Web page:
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IEM's - Help with Audiophile Terminology plz?

post #1 of 4
Thread Starter 

I wish to fully understand ljokerl excellent and comprehensive Multi-IEM Review..., so can you help me with the following (first two terms were used in a acclaimed general consumer review magazine):

1) What is ljokerl/audiophile terminology for "tinny"?

2) What is ljokerl/audiophile terminology for "artificial-sounding"?

3) What does an iem's 'treble/treblely sound signature/frequency' really sound like in laymen's terms???

4) What would be the 'Describing Sound A Glossary' technical definition of why a iem can become "fatiguing"?

5) lol always wanted to know what does "clipping" sound like in laymen's terms?


Thanks any help would be appreciated.
(PS. I've read head-fi's 'Describing Sound A Glossary'.)

post #2 of 4

Tinny:  A sound that is reproduced that sounds as if it were being played through a tin can.  Headphones like the Shure SRH 440 sound tinny.

 

Artificial Sounding:  A sound that does not represent its original sound wave to a severe degree.  This is typically heard in bass and treble and can be a consequence of not moving enough air to reproduce the original signal.  This would be like going to a drum solo and hearing the kick drum, then going home and listening to the same track with your headphones, and the headphones bass response is not as airy or impactful as the drum solo was in person.  Cymbals can sound bland in that they do not have their usual quick decay and metallic sound.  This is found with many headphones.  The detriment that occurs from signal processing and sound wave reproducing in an audio system making the sound emitted unlike the original recording is what makes the sound artificial.

 

IEM Treble / Trebly:  This is a term used for an IEM that has a few peaks in its frequency response curve anywhere from 2 kHz to 11 kHz which can cause the listener to wince at high notes in a track.  It can also be used to describe an IEM that does not have a balance of bass, mids, treble, and tends to have more treble than bass.  Another term for this is bright.

 

Fatiguing:  Fatigue occurs when the parts of the inner ear become disturbed by peaks in any aspect of the sound that is typically contributed to peaks above 0dB.  Each listener has their own threshold for pain as well as sensitivity to these peaks making fatigue hard to diagnose for a particular piece of equipment or audio track.  If a headphone is described as fatiguing by more than just a few people there is a good chance a different user will find it also fatiguing.  It is more commonly found in audio systems that have mids or treble above 0dB on their frequency response and having an up-front sound.  A more laid back headphone can sometimes avoid fatigue.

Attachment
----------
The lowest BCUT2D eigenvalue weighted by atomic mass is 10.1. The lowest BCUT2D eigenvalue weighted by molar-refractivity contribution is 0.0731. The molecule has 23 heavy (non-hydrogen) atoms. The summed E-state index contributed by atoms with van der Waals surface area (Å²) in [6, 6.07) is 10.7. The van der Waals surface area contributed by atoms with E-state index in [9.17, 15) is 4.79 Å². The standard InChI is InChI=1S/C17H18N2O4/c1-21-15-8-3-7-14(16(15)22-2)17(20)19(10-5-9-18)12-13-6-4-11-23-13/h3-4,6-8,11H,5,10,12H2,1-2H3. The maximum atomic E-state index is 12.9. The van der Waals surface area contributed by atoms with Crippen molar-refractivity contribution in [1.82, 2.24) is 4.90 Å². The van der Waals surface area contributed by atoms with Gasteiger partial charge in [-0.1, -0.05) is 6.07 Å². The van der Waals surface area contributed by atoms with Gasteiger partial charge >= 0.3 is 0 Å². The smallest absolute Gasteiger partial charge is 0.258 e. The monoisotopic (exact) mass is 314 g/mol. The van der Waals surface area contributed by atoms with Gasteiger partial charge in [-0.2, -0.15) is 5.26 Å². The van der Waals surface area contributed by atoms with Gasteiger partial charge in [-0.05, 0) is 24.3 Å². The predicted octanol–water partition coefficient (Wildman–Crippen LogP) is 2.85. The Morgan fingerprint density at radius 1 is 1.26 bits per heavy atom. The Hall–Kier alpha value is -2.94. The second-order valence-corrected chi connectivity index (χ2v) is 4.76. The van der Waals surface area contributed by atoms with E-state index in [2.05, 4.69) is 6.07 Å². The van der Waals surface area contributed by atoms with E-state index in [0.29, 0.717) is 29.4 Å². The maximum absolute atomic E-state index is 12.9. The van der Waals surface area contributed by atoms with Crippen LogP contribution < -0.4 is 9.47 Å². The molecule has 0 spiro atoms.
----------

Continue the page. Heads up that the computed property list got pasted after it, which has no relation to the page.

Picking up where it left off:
What does clipping sound like?  Typically when an audio signal is clipped there is a loss of data.  Take a sine wave for example.  The wave is very smooth, but when it clips the crest or trough will become flat instead of nicely rounded.  This will cause an effective loss of data and the sound may become harsh or misrepresentative of the original.  In severe cases clipping can sound like a click because there is an abrupt edge to the signal instead of a nice smooth sine wave.  The roughness can cause an immediate rise or fall in the signal making the smooth sound very harsh.  This can lead to sibilance or distortion as it directly alters the shape of the waveform.

 

For more detail about clipping go here:

http://en.wikipedia.org/wiki/Clipping_%28audio%29

post #3 of 4
Thread Starter 
Quote:
Originally Posted by NA Blur View Post

Tinny:  A sound that is reproduced that sounds as if it were being played through a tin can.  Headphones like the Shure SRH 440 sound tinny.

 

Artificial Sounding:  A sound that does not represent its original sound wave to a severe degree.  This is typically heard in bass and treble and can be a consequence of not moving enough air to reproduce the original signal.  This would be like going to a drum solo and hearing the kick drum, then going home and listening to the same track with your headphones, and the headphones bass response is not as airy or impactful as the drum solo was in person.  Cymbals can sound bland in that they do not have their usual quick decay and metallic sound.  This is found with many headphones.  The detriment that occurs from signal processing and sound wave reproducing in an audio system making the sound emitted unlike the original recording is what makes the sound artificial.

 

Wonderful response, thanks NA Blur you explained everything. Just one thing what are the audiophile or audio terms/terminology for "Tinny" & "Artificial Sounding", because the majority of the audiophiles including ljokerl don't use those two words in their reviews!

post #4 of 4
Thread Starter 

NA Blur can I ask you some basic questions about Warm Sound Signature?? I very much would appreciate help to construe the following:

1) I guess it a no-brainer that a 'Cold Sound Signature' means digital sounding. But in laymen's terms, what does "warm sound signature" really mean and sound like???

2) What are the main music genres that would be referred to as 'warm' or need a 'warm sound signature'? (lol hope this question isn't moronic)

3a) To achieve the most *spine-tingling orgasmic, naturalistic and detailed vocal work, vocal gymnastics NO accompanying instrumental (singers/artists/frontperson from all genres except traditional rock, heavy metal, EDM), does this need an overall sound signature (DAP+AMP+IEM) of Warm, Analytical/Neutral/Cold, Bass???

3b) I know about the significance and meaning of soundstage, but any other specific audio terms in user's reviews should carry weight to achieve the above aim *?


Thanks any help would be much appreciated.


 

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